Coles confirms it uses cameras at self-service checkouts

Brooke Rolfe
·News Reporter
·3-min read

Coles has confirmed it is trialling “new security technology” at self service checkouts nationally in a bold effort to clamp down on customers giving themselves an illegal “five finger discount”.

Responding to a customer on Wednesday, a Coles employee revealed that much like its competitor Woolworths, cameras replay live footage back to customers as they process their own transactions.

Coles claimed the cameras, connected to the monitors at each self service checkout, acted as “a deterrent for customers attempting to steal items”.

The supermarket maintained that it “has complied with all relevant laws relating to signage” pertaining to the installation of its new security technology trial.

Coles confirmed it uses cameras at its self service checkouts to clamp down on theft. Source: Getty Images
Coles confirmed it uses cameras at its self service checkouts to clamp down on theft. Source: Getty Images

A spokesperson claimed there were large posters and signs at the front of all Coles outlets which were visible to shoppers as they entered.

Despite it clarifying the self service cameras weren’t recording, the employee made mention of the retailer’s privacy policy, which stated it was within its right to collect data from customers.

“Coles’ Privacy Policy is available on the Coles website. It advises that Coles may collect Personal Information (including visual images) to support our business functions, including investigative, fraud, and loss prevention activities,” they wrote.

New theory ignites speculation over Woolworths cameras

Suspicions resurfaced this week from customers skeptical that Woolworths was being dishonest about its assertion that it did not use facial recognition technology with its checkout cameras.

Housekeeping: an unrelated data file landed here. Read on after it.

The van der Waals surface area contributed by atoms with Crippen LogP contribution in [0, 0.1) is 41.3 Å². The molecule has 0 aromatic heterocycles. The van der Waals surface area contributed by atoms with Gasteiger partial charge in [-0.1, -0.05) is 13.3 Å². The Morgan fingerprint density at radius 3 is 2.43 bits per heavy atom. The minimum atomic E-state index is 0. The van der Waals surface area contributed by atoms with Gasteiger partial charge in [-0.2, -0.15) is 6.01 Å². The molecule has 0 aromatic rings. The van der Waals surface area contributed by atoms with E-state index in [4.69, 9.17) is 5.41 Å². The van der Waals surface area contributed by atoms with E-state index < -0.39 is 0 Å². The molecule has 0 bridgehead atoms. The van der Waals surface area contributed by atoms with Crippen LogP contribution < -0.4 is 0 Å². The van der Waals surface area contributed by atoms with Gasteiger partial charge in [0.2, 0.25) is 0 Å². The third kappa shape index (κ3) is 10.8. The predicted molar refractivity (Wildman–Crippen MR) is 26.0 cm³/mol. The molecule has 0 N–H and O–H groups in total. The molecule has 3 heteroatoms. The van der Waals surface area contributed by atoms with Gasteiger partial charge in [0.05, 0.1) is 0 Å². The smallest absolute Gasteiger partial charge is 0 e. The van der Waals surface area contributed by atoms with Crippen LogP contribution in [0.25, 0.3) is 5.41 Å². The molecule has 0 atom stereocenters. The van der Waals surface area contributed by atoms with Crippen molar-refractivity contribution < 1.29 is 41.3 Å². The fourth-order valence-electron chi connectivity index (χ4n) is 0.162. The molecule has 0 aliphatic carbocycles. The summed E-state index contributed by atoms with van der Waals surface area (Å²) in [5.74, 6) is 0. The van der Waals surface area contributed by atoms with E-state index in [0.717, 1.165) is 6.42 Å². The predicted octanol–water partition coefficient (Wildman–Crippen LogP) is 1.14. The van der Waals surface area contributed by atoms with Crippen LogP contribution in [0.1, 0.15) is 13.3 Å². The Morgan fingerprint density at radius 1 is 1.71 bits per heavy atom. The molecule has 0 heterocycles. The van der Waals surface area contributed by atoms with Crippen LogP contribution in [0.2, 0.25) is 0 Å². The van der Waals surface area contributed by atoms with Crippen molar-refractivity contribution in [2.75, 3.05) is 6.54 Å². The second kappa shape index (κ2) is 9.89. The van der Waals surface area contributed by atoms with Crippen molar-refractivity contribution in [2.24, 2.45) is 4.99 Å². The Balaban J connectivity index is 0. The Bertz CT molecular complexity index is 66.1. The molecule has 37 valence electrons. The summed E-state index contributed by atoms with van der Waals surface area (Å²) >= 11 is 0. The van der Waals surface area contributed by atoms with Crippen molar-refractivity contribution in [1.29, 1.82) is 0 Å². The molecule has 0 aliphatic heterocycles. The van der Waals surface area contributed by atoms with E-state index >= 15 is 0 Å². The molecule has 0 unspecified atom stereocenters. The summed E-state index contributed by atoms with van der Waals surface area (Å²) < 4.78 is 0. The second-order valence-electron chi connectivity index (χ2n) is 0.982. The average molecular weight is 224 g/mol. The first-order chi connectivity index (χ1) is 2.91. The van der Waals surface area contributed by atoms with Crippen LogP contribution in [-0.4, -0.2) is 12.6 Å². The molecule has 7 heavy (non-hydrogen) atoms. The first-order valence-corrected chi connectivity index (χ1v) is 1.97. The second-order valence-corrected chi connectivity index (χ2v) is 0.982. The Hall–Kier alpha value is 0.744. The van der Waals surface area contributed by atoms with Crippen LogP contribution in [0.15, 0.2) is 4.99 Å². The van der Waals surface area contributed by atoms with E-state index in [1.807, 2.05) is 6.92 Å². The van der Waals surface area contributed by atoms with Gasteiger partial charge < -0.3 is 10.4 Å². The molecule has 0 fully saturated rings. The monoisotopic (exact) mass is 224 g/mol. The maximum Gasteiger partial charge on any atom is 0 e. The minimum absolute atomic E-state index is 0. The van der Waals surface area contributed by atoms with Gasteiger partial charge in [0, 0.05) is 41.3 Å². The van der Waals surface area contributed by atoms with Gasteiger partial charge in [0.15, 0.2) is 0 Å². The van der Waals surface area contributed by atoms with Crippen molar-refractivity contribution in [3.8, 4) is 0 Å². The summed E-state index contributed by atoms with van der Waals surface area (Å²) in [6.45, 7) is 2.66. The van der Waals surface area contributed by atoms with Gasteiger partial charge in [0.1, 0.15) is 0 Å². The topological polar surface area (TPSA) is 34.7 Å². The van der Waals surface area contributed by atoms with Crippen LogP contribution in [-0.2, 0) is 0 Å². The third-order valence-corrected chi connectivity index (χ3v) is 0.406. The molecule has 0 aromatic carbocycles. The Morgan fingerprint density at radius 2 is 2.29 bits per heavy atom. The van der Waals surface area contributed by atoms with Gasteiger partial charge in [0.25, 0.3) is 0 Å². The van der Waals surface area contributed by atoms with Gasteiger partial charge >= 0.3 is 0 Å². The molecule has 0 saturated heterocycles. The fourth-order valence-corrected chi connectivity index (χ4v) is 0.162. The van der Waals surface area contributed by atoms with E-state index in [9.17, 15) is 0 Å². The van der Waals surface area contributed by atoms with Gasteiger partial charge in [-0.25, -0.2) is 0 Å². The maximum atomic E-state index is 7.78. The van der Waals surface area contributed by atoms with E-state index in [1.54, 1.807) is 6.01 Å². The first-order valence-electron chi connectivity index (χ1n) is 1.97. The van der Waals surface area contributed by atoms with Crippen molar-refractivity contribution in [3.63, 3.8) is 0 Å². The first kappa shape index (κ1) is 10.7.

The supermarket rolled out its trial in April last year, but fresh alarm bells were set off this week after shoppers received an email from Woolworths informing shoppers of its updated privacy policy.

A customer speculated on Twitter the update meant the retailer was now using the camera to “record, store, identify and track their customers using facial recognition software”.

Such suggestions were first made in October last year by one shopper who noticed small promotional pieces of cardboard covering the part of the screen where the reflection of customers was displayed.

Cameras at Coles self service checkouts replay live footage back to customers. Source: Getty Images
Cameras at Coles self service checkouts replay live footage back to customers. Source: Getty Images

Woolworths insisted in response to this week’s tweet that footage was not recorded or stored, and strongly denied suggestions it used facial recognition technology.

“The image at checkouts is just a reflection on the screen and is not recorded. That hasn’t changed. Like most retailers, we do have CCTV in our stores, which is why we make reference to cameras in the updated privacy policy… We can also confirm that we do not use facial recognition of any type,” a Woolworths spokesperson said.

“This is a reflection of yourself, shown only on the screen in front of you. If you do not wish to be a part of the trial, you are welcome to use the staffed checkouts.”

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